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For-Profit Journalism Whiffs the For-Profit Education Story

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The online keepers of Slate are tireless packagers of phony contrarianism–the painfully baroque and self-involved currency that smarty-pants Washington scribes use to advertise their capacity to see beyond the played-out terms of conventional political and cultural debate. So it barely registered as one more tick of the metronome for the site’s reliably awful “Moneybox” franchise–which has famously launched puckish defenses of deadly regimes of factory inspection in the developing world and lobbying-crafted legislation for our own moribund democracy–decided that, hey, for-profit education has been getting a bad rap. Unlike those specimens, the piece in question, by education blogger Tressie McMillan Cottom, actually doesn’t advance an objectively heinous argument; rather, in the style of many formalist ventures in faux-contrarianism, it zeroes fastidiously in on a non-problem, nicely captured in the post’s title: “Let’s Stop Condescending to For-Profit College Students.”

Fair enough. But the thing is, critics of for-profit universities don’t typically deride the students enrolled at high-margin, low-content schools like University of Phoenix and Devry University. The problem with such schools isn’t the student body which, as Cottom notes, comes heavily from working-class and mid-career demographics–people who are looking to land a credential to help advance their careers. They may find, as one of the informants in her research on for-profit education writes, that similar forays at, say, community colleges, left him “not being treated like an adult,” whereas the profession-minded instruction at for-profit schools gave him “an education that made my time worth it.”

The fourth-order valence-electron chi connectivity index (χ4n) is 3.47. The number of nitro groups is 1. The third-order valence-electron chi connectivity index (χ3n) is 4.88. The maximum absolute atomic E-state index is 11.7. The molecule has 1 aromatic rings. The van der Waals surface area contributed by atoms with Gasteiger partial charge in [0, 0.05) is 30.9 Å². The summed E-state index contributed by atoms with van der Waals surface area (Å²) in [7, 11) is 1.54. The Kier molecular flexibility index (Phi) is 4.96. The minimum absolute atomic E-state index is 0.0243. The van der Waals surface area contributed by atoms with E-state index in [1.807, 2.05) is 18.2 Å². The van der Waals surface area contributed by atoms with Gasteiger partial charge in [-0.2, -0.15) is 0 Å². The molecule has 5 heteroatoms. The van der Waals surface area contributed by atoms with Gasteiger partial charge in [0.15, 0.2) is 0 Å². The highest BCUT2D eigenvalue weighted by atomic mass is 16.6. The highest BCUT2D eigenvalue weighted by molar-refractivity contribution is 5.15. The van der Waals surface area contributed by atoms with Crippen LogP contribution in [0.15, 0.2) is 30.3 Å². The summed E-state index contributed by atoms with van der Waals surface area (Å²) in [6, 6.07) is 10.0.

All this may be true, but it’s irrelevant to the business model of for-profit colleges, which are basically pump-and-dump enterprises that seek to enroll as many federal student loan recipients as possible, regardless of their academic skills or likelihood of full matriculation–and then saddling the students who didn’t make the grade with a lifetime’s worth of debt obligations. Senate investigators found in 2012 that a whopping 96 percent of the 2.4 million students enrolled at for-profit schools took out student loans to fund their education. (The comparable rates of loan indebtedness at public colleges and community colleges are 48 percent and 13 percent, respectively; student loan default rates are, not surprisingly, also far higher among students at for-profit universities.) And school recruiters are openly encouraged to plump the enrollment numbers for cash ; in 2009, the Apollo Group, which oversees the University of Phoenix, settled a $78 million whistleblower lawsuit asserting that the school tied recruiters’ pay directly to the spiking of enrollment figures. Practices of fraud in loan applications and deceptive marketing are also distressingly widespread at for-profit schools, according to a 2010 report by the Government Accountability Office.

It’s not by any stretch of the imagination “condescending” to point out to an economically vulnerable student population that they are being played, and made the subject of a vast credential-peddling scam. It is, on the contrary, the essence of “being treated like an adult.”

What’s really curious here, though, is just who the implicit subject of the “Let’s” is supposed to be in Cottom’s hortatory headline–the “we” here seems to stand in for the grabby proprietors of for-profit colleges themselves. There’s a small lesson to heed here, regardless what kind of seminar room a student may find herself in. You see, much of the data cited above on the for-profit education racket comes, you see, from the hardy investigators at Pro Publica–a proudly non-profit enterprise dedicated to the endangered craft of journalism in the public interest. (Has Moneybox mounted a faux-contrarian, insipid argument against non-profit journalism, you ask? Why, yes it has!) Slate, meanwhile, continues to be a property of the Washington Post group, which after unloading its flagship newspaper property to an online retail titan now relies more than ever on the fortunes of its huge for-profit education subsidiary, the Kaplan Group, to shore up the company’s bottom line. Funnily enough, that blinding conflict of interest is never mentioned in Cottom’s plea to treat for-proft students more civilly. You’d think that such a blatant exercise in corporate backsheesh masquerading as journalism would rate more comment in today’s Washington. But I guess the subject just isn’t contrarian enough.